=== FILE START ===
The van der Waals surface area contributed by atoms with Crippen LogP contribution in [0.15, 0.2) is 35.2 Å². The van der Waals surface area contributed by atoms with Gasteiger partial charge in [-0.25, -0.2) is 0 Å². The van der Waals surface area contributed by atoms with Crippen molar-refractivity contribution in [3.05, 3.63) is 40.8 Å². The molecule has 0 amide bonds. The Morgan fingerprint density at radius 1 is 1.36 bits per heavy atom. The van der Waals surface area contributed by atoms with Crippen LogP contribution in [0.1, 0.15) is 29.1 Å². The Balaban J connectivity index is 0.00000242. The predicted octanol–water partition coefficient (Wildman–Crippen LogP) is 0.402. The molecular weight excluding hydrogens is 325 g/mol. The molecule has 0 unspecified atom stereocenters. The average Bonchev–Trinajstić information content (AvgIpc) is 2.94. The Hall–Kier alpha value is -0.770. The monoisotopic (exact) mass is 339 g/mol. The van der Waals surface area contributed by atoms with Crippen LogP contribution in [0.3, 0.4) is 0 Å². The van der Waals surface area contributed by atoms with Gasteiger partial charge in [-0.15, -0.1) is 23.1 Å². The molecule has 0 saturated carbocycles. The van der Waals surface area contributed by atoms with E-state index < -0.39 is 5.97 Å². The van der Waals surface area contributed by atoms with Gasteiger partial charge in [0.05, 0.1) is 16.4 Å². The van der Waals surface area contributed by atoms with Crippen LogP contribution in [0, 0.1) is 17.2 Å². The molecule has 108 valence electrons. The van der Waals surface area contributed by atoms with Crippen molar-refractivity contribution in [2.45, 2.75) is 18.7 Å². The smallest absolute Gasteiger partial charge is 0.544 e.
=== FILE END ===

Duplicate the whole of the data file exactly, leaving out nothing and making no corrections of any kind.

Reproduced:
The van der Waals surface area contributed by atoms with Crippen LogP contribution in [0.15, 0.2) is 35.2 Å². The van der Waals surface area contributed by atoms with Gasteiger partial charge in [-0.25, -0.2) is 0 Å². The van der Waals surface area contributed by atoms with Crippen molar-refractivity contribution in [3.05, 3.63) is 40.8 Å². The molecule has 0 amide bonds. The Morgan fingerprint density at radius 1 is 1.36 bits per heavy atom. The van der Waals surface area contributed by atoms with Crippen LogP contribution in [0.1, 0.15) is 29.1 Å². The Balaban J connectivity index is 0.00000242. The predicted octanol–water partition coefficient (Wildman–Crippen LogP) is 0.402. The molecular weight excluding hydrogens is 325 g/mol. The molecule has 0 unspecified atom stereocenters. The average Bonchev–Trinajstić information content (AvgIpc) is 2.94. The Hall–Kier alpha value is -0.770. The monoisotopic (exact) mass is 339 g/mol. The van der Waals surface area contributed by atoms with Crippen LogP contribution in [0.3, 0.4) is 0 Å². The van der Waals surface area contributed by atoms with Gasteiger partial charge in [-0.15, -0.1) is 23.1 Å². The molecule has 0 saturated carbocycles. The van der Waals surface area contributed by atoms with E-state index < -0.39 is 5.97 Å². The van der Waals surface area contributed by atoms with Gasteiger partial charge in [0.05, 0.1) is 16.4 Å². The van der Waals surface area contributed by atoms with Crippen LogP contribution in [0, 0.1) is 17.2 Å². The molecule has 108 valence electrons. The van der Waals surface area contributed by atoms with Crippen molar-refractivity contribution in [2.45, 2.75) is 18.7 Å². The smallest absolute Gasteiger partial charge is 0.544 e.